Tears for Our Country

-Deanne Scherlis Comer

I, like so many, am weeping at the words I heard yesterday from the leader of our beloved country.

Moreover, I am wondering if any of the president’s supporters who have any shred of moral credibility left are looking at themselves in the mirror and asking, “What have I done?” And when will other members of that coterie of his inner circle show some backbone and call out, loudly and clearly, the heinous words and actions that have tarnished this presidency?

This is the time to be an “upstander” and not a “bystander” in our daily interactions as well. Our children, whose footsteps are shaping the path of our nation’s history, are listening.

This is the time to remember and honor all those who have stood up and fought against Nazism, Fascism and global genocides at any level.

March by white nationalists carrying torches in Charlottesville. Photo:

White nationalists marching in Charlottesville. Photo: All InOne News video.

This is the time to remember the diminishing number of Holocaust survivors who are the heroic remnants of the horror inflicted by racial and ethnic hatred.

This is the time to feel empathy for the African Americans who still feel the inequalities, for the moderate Muslims who feel threatened, and for the undocumented, law-abiding immigrants who want a fair opportunity and path to citizenship.

My father fled the pogroms of Communist Russia and always cautioned me about speaking out on issues I believed in. He felt that as a Jew, I should keep a low profile. “Well,” I told him, “Elie Wiesel believed that even if no one is listening, we need to yell against injustice so others don’t change us!”

So, as a human being, as the daughter of an immigrant, as an American Jewish woman, as a mother, as a grandmother and as a Holocaust educator, I will continue to speak my mind.

Hillel said, “If not now, when?”

Deanne Scherlis Comer is past chair of Abington School District’s Holocaust Curriculum Committee and is an education consultant for the Holocaust Awareness Museum and Education Center of Delaware Valley.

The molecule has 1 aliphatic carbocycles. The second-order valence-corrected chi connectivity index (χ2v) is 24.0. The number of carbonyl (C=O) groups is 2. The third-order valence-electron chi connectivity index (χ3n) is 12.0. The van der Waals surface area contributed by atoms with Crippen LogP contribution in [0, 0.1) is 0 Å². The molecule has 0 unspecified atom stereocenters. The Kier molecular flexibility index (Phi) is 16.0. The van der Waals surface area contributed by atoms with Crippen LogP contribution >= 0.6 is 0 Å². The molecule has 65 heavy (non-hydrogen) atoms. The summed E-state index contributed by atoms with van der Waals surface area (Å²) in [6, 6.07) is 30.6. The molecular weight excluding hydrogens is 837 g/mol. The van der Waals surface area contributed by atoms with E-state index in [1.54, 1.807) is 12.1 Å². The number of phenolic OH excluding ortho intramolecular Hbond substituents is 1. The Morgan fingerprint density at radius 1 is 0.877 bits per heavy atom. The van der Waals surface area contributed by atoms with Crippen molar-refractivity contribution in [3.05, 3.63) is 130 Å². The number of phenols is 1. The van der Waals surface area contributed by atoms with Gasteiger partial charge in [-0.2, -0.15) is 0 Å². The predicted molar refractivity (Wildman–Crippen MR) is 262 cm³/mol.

Holocaust Awareness Museum and Education Center’s Annual Auction & Dinner

The Holocaust Awareness Museum and Education Center (HAMEC) of Philadelphia is holding its 55th annual auction and dinner. This year, we will be honoring Hal Kessler and Donald Wittenberg, as well as celebrating the legacy of HAMEC.

HAMEC is the premier provider of Holocaust education programs for young people in the Delaware Valley. In the last school year alone, HAMEC completed nearly 500 programs and reached over 43,000 students. With the passage of Pennsylvania’s new Holocaust and genocide education law and its implementation, which began this fall, those numbers are expected to increase exponentially. The museum has been dedicated to educating students about the consequences of intolerance and hate. Each year museum programs reach thousands of students through Holocaust survivor presentations, school visits and videos, as well as plays through our Anne Frank Theater Project.

Ticket prices for the annual auction and dinner: $95 per person; $175 per couple
RSVP: info@hamec.org or 215-464-4701
More information: Geoff Quinn, HAMEC program director, 215-464-4703 or geoff@hamec.org